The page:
Towards Measuring the Effectiveness of Telephony Blacklists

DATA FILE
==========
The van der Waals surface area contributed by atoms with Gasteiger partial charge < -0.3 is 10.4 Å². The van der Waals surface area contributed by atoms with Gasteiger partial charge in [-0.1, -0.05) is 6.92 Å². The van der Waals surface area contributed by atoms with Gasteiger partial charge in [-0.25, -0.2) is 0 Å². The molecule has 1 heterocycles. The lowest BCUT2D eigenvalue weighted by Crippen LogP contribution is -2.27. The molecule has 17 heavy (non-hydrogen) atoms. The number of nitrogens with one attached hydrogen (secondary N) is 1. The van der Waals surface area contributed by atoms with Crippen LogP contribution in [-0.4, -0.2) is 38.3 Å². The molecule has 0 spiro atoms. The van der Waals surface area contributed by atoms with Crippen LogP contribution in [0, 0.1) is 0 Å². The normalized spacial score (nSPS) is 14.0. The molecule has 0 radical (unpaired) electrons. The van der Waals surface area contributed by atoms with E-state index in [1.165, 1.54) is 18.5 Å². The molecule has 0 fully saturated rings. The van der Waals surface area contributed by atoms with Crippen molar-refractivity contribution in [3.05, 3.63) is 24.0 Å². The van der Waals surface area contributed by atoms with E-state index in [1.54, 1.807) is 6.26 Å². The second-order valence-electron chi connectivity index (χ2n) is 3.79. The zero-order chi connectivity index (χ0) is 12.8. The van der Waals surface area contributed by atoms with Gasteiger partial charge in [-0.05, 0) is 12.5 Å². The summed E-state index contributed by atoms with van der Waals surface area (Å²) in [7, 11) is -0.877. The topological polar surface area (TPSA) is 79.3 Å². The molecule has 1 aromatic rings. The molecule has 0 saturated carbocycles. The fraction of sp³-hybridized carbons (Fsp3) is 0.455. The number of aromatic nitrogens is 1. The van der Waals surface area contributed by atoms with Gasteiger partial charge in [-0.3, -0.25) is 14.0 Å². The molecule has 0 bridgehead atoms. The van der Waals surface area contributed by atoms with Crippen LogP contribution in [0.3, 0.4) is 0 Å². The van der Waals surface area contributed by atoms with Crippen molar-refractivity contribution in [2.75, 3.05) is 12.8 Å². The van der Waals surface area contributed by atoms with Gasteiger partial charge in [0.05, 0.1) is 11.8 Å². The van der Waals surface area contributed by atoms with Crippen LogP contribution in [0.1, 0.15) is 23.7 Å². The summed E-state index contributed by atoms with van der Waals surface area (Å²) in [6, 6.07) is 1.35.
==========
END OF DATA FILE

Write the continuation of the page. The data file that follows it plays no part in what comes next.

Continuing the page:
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The convergence of telephony with the Internet has led to numerous new attacks that make use of phone calls to defraud victims. In response to the increasing number of unwanted or fraudulent phone calls, a number of call blocking applications have appeared on smartphone app stores, including a recent update to the default Android phone app that alerts users of suspected spam calls. However, little is known about the methods used by these apps to identify malicious numbers, and how effective these methods are in practice. In this talk, Pandit will show the systematic investigation of multiple data sources that may be leveraged to automatically learn phone blacklists, and to explore the potential effectiveness of such blacklists by measuring their ability to block future unwanted phone calls. Specifically, four different data sources are considered: user-reported call complaints submitted to the Federal Trade Commission (FTC), complaints collected via crowd-sourced efforts (e.g., 800notes.com), call detail records (CDR) from a large telephony honeypot, and honeypot-based phone call audio recordings. Overall, the results show that phone blacklists are capable of blocking a significant fraction of future unwanted calls (e.g., more than 55%). Also, they have a very low false positive rate of only 0.01% for phone numbers of legitimate businesses. Pandit proposes an unsupervised learning method to identify prevalent spam campaigns from different data sources, and show how effective blacklists may be as a defense against such campaigns.